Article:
Dozens of cars were already lined up at McReynolds Middle School on Tuesday when Nutrition Assistant Shondrica Crenshaw arrived for her shift.
Clad in a face mask and gloves, she quickly joined her co-workers, assuming a spot six feet from them as she began placing bags of food in the trunk of each car that drove up.
“I’m more than excited to be out here,” Crenshaw said. “We’re all going through a lot right now. It’s a blessing to be able to give back.”
Crenshaw’s efforts are part of HISD’s food distribution program, which aims to ensure Houston families have access to healthy food while the district is closed due to the COVID-19 pandemic.
Operated by HISD Nutrition Services in partnership with the Houston Food Bank, the program distributed roughly 1 million pounds of food to 40,000 families in need during a two-week period after the district closed on March 13.
After a brief break, sites reopened this week with enhanced health and safety measures, including centralization of the program at the Hexser T. Holliday Food Services Support Facility. There, limited staff pack bags of food and deliver them to distribution sites, where they are provided via curbside pick-up.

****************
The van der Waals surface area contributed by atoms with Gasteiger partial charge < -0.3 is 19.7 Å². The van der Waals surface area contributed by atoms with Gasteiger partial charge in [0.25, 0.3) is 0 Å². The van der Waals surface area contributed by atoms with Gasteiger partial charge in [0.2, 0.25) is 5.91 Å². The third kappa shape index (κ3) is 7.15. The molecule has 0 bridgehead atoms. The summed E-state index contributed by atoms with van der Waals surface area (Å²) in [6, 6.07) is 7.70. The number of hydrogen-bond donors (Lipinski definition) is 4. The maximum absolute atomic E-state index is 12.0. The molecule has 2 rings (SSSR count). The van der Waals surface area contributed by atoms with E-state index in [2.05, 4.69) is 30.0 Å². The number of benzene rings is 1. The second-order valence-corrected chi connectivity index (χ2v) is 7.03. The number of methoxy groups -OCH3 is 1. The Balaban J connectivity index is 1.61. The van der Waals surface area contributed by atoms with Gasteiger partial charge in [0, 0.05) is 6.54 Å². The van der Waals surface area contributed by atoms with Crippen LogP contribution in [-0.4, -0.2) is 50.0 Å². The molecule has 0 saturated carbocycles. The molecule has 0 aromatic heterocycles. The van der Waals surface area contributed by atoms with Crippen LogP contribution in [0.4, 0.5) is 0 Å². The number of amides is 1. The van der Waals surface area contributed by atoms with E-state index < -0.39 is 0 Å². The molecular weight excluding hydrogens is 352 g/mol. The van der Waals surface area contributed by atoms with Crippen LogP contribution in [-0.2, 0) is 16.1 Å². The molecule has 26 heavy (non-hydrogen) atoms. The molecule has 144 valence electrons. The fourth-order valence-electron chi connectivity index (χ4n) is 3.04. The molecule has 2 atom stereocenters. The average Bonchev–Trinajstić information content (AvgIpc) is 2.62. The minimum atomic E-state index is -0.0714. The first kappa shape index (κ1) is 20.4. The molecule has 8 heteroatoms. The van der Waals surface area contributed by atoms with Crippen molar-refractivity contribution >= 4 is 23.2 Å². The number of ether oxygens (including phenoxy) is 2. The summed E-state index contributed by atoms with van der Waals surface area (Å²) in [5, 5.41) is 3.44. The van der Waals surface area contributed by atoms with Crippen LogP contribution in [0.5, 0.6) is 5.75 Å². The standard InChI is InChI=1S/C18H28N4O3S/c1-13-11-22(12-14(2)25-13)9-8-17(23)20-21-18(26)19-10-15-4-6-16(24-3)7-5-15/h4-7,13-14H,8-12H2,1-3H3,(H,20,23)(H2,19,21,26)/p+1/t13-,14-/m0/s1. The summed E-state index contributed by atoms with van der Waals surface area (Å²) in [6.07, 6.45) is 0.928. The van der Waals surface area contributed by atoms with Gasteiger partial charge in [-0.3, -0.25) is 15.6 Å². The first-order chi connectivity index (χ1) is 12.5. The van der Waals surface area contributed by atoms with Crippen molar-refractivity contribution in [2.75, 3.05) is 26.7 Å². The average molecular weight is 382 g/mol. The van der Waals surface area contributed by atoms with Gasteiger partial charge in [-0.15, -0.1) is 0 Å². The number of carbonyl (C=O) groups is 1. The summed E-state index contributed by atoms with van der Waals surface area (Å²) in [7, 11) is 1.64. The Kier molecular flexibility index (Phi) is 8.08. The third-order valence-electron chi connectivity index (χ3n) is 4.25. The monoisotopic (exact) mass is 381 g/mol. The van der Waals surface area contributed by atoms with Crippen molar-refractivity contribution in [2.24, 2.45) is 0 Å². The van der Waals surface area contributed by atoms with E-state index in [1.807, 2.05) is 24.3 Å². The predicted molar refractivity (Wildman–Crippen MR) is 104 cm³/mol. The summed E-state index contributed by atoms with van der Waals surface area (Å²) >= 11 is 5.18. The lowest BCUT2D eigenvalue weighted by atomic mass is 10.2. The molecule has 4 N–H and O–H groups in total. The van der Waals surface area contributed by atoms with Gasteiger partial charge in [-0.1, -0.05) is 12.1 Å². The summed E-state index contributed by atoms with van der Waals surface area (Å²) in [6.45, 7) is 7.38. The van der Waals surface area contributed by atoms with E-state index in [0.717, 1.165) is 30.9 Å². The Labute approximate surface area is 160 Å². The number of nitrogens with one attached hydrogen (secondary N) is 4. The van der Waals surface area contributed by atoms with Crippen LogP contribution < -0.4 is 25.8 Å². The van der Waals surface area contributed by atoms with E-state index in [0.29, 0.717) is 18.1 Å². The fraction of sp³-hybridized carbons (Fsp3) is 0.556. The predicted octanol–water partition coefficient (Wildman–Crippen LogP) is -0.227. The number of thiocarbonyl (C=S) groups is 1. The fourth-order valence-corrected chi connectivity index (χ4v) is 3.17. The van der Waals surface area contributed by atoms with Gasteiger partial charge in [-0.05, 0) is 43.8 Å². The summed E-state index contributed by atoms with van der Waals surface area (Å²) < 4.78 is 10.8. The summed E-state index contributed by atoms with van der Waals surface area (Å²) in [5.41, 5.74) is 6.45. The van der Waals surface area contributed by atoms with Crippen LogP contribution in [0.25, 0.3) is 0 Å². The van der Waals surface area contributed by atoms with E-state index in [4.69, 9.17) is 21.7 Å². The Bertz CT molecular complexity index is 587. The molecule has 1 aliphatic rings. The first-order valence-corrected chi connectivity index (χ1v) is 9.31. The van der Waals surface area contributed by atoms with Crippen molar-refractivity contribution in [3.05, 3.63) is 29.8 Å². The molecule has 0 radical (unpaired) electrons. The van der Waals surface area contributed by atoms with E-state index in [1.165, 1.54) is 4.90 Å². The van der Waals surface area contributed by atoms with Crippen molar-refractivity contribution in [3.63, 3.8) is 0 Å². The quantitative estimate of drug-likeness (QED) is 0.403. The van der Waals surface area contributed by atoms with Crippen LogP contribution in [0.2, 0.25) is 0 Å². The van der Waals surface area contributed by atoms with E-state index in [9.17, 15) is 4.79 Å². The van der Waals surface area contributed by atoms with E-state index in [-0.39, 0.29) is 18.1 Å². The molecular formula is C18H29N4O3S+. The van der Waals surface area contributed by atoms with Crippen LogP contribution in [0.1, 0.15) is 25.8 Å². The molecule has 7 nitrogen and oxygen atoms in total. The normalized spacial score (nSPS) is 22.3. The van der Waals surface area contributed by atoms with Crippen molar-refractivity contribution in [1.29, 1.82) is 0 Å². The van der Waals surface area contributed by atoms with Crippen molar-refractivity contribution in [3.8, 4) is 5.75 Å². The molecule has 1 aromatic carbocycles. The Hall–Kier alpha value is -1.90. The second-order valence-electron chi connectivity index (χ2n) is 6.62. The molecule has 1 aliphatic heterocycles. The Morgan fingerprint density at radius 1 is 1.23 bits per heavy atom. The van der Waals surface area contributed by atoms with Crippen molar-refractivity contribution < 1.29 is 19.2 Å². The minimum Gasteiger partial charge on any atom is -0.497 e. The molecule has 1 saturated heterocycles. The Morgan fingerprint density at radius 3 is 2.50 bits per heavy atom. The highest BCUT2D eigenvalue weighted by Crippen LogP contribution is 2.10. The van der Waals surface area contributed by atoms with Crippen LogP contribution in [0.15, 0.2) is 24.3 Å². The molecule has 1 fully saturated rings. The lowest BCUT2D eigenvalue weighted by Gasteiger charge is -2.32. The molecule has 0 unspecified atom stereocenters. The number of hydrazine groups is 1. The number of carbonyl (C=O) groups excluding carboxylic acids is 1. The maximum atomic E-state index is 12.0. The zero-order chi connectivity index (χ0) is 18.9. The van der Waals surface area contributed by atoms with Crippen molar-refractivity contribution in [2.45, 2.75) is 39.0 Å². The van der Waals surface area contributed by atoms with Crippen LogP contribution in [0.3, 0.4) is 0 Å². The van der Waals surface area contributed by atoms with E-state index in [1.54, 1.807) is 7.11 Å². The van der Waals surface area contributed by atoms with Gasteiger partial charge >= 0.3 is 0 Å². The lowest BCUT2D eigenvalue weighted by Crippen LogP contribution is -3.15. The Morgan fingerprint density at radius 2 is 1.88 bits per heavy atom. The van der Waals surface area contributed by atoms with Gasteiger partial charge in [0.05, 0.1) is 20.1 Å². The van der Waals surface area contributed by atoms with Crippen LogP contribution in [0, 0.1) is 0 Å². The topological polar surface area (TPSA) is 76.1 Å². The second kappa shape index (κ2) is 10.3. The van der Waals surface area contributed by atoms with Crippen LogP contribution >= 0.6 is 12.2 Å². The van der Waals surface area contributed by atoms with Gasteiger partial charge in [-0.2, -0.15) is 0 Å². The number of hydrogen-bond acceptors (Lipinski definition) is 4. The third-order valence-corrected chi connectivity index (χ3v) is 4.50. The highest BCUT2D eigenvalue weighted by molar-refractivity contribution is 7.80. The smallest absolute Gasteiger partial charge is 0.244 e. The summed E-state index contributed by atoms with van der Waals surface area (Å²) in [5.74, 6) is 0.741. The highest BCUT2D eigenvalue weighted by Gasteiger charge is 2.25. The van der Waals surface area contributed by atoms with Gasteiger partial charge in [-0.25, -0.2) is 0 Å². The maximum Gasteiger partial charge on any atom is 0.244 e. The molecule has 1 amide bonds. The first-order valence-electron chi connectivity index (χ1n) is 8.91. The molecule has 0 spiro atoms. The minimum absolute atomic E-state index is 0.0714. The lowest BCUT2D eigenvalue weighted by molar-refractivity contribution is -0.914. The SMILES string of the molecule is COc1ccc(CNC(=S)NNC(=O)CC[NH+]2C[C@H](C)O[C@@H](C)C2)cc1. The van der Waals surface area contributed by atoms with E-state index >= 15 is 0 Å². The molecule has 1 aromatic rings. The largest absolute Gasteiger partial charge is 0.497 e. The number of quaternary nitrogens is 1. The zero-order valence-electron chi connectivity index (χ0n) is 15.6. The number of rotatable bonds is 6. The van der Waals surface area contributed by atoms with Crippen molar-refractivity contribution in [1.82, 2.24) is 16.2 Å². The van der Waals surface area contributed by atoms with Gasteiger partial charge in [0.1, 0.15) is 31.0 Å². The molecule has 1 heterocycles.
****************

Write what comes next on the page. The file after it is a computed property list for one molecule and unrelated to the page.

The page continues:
With each site able to distribute up to 500 food packages — or 15,000 pounds of food — per day, the program is on track to provide another 330,000 pounds of food to 11,000 more families by the end of the week.
“It’s a more organized and safer approach,” said Nutrition Services Team Leader Mauricia Pacheco, who helps pack the food bags. “I feel more at ease and more comfortable. Many families need this and helping them gives me a sense of satisfaction.”
As families line up at the sites, nutrition staff minimizes contact by filling out the required Emergency Food Assistance Program form for each family and placing the food in their trunk. People who walk to sites also must adhere to social distancing requirements.
Nutrition Services Team Leader Monica Garrett’s job is to fill out the form for families. Carefully maintaining her distance, she speaks to each family, getting their name, address, monthly income, and number of people in their household.
“It seems to me no one likes this part. They think it’s too much close contact with others,” Garrett said. “I do touch people’s IDs, but I love meeting everybody, seeing the smiles on their faces, and receiving their thank you.”
Although times are uncertain, Garrett encouraged the community to reach out if they need help.
“Just come out. Don’t be shy,” Garrett said. “Nutrition Services is here to serve you. And don’t panic, life will get back to the way it’s supposed to be.”